The success of the effort is doubted, however, by those who know the battleground best. "We all would like to believe that there are military options, but let's face facts: there aren't any," said the ousted mayor of Ramallah, Karim Khalaf, now confined to internal exile by the Israelis in the West Bank town of Jericho. "Unfortunately, the West Bank is not Vietnam. We Palestinians do not live in isolated jungles, but in vulnerable villages and farms that are now being surrounded by settlements and towns of armed Zionist settlers."
Khalaf, who lost his right foot in 1980 when his car was blown up by a booby trap generally believed to have been set by extremist Israeli settlers, says that Israel now has so many settlements and camps spread around the West Bank that within two minutes of any alert its soldiers can cut off every road and artery, making guerrilla operations all but suicidal.
It is realistic thoughts such as this that have demoralized even the most committed and determined of the PLO's fighters.
"I have been fighting for 18 years now," said one veteran PLO commander who led a Fatah unit all summer from the Burj al Barajinah refugee camp on the southern outskirts of Beirut. "I am a military man and will continue to be one, but I think we all have to realize our limits. It is time for us to talk, not shoot."
In moments of optimism, PLO leaders like to think that the dispersal of their forces somehow will prove a strength, not a weakness. It is, they argue, a chance for the PLO to carry its message to the people of the rest of the Arab world whose leaders never rallied to support them in their hour of need this summer.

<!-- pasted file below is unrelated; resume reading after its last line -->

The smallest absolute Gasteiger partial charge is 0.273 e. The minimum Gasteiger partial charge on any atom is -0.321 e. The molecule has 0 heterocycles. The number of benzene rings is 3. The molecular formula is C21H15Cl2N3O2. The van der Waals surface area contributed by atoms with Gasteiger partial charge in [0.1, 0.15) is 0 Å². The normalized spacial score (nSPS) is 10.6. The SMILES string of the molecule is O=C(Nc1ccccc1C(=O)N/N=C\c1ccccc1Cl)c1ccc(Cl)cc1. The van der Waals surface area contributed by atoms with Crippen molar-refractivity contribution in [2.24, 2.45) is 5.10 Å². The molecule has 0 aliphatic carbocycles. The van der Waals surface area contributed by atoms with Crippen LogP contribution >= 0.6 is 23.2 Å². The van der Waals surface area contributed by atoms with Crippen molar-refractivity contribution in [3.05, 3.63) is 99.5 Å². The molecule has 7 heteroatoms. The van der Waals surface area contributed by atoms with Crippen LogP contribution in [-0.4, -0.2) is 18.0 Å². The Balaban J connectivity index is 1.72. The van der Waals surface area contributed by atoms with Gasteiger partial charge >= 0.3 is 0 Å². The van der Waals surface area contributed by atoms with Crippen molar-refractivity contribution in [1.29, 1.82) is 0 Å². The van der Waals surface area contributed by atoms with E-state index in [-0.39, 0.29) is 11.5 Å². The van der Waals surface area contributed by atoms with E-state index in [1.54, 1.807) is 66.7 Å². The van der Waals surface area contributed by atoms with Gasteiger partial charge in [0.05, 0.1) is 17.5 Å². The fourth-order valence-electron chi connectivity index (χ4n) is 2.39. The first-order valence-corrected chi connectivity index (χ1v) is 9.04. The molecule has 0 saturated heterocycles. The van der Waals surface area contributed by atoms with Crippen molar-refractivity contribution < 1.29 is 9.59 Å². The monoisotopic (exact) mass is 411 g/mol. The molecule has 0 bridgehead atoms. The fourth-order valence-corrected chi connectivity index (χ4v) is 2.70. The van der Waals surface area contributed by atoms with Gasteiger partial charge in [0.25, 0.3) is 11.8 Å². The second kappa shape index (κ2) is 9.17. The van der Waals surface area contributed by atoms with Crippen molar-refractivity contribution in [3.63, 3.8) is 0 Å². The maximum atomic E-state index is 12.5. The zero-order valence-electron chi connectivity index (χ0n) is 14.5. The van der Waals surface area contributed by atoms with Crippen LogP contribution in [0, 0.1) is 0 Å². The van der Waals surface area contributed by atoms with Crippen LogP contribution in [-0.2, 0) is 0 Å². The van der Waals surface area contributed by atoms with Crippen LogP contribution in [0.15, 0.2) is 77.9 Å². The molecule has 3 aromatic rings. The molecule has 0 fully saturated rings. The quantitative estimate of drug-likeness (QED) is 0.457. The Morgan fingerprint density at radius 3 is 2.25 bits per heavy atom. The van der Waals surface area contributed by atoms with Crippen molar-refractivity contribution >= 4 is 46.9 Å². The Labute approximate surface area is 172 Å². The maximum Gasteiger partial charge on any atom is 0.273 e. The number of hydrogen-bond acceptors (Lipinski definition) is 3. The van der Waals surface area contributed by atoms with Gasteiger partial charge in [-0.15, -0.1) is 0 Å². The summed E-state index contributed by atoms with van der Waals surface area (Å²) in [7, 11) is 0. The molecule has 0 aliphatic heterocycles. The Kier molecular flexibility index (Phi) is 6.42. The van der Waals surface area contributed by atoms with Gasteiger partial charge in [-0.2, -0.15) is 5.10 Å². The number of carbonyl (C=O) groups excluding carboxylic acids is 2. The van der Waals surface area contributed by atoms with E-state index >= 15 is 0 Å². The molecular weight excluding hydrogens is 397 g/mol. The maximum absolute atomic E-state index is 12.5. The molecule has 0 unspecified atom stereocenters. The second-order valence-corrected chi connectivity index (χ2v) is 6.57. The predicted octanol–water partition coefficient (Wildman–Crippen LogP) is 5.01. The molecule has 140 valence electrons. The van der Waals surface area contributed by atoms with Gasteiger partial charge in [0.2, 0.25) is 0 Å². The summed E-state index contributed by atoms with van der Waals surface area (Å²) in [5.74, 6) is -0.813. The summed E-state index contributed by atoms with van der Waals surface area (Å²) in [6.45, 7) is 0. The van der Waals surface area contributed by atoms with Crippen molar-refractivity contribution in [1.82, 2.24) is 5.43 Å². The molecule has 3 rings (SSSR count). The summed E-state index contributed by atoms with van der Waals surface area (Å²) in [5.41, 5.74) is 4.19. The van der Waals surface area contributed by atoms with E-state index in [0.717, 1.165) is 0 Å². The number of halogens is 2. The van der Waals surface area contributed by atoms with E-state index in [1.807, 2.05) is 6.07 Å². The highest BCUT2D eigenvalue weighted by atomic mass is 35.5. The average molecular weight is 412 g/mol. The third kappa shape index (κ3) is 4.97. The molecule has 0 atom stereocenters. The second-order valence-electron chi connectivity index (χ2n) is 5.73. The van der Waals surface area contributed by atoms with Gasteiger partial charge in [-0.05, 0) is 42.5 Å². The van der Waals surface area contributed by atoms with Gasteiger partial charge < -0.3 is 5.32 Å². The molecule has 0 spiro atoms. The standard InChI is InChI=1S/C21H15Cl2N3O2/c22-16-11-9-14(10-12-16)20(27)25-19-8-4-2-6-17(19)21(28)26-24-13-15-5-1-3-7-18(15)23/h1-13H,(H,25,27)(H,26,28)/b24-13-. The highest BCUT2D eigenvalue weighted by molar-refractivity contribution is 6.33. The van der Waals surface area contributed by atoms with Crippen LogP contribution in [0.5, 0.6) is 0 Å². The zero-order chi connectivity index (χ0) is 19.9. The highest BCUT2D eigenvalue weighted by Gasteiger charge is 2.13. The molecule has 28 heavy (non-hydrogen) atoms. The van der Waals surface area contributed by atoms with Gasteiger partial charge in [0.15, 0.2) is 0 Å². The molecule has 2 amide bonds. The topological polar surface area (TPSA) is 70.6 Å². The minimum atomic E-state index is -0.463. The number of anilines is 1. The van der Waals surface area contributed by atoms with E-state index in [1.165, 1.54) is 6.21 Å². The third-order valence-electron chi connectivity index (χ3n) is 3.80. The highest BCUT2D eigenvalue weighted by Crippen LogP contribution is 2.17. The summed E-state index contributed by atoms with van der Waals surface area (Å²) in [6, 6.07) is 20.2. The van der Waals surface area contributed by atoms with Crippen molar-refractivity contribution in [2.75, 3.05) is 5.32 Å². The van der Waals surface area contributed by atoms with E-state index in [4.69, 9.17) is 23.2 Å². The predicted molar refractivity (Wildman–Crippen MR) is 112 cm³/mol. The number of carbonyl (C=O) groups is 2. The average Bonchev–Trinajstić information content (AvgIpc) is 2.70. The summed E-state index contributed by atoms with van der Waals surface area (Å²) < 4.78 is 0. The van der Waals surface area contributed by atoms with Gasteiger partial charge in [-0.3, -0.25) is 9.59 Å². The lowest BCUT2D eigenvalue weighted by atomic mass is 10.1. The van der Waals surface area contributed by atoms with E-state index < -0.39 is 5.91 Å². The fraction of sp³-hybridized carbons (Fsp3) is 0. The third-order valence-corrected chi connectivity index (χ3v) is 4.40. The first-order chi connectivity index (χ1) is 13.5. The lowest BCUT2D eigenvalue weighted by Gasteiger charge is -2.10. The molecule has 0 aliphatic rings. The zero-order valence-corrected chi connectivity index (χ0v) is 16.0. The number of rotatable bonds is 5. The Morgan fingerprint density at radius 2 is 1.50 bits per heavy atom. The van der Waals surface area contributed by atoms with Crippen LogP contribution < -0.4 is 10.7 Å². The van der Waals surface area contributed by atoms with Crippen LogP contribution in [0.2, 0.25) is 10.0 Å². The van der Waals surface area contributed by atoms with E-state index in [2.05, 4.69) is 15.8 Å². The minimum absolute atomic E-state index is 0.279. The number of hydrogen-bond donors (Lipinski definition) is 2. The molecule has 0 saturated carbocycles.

Arafat even jokes in private that his dispersed army is more powerful now because no Arab nation can control it. "In fact," he said in a recent interview at his headquarters in Tunisia, "what we have now is more bases in the Middle East than the U.S. Rapid Deployment Force. Maybe we should call our army now the PLO Rapid Deployment Force. When we need it, we will just call it up."
Such jocularity, however, only masks the deep, brooding depression many of his soldiers are gripped in these days, far from their homes and families.
The trauma was evident one bleak night recently in the smoke-hazed television room at the Hotel Salwa in Tunisia, where Arafat has anchored his new headquarters. There 150 men of his staff, from illiterate street fighters normally on guard duty to the college-educated intellectuals who run his offices, had gathered to watch an Italian television documentary on the Beirut massacres beamed from Sicily.
As the stark, stop-frame images of death and grief flickered on the ghostly television screen that grim night the audience stood in stunned silence. There were no shouts of rage, no cries of sorrow. The only noise that could be heard in that room that night was the faint whisper of disturbed breathing punctuated by the odd muted exhalation of a gasped breath.
At the end, after the shock of the film had worn off, a depressed Fatah fighter in the hotel coffee shop said: "We Palestinians only want to be allowed to live in peace. Instead, we are being left to die in pieces."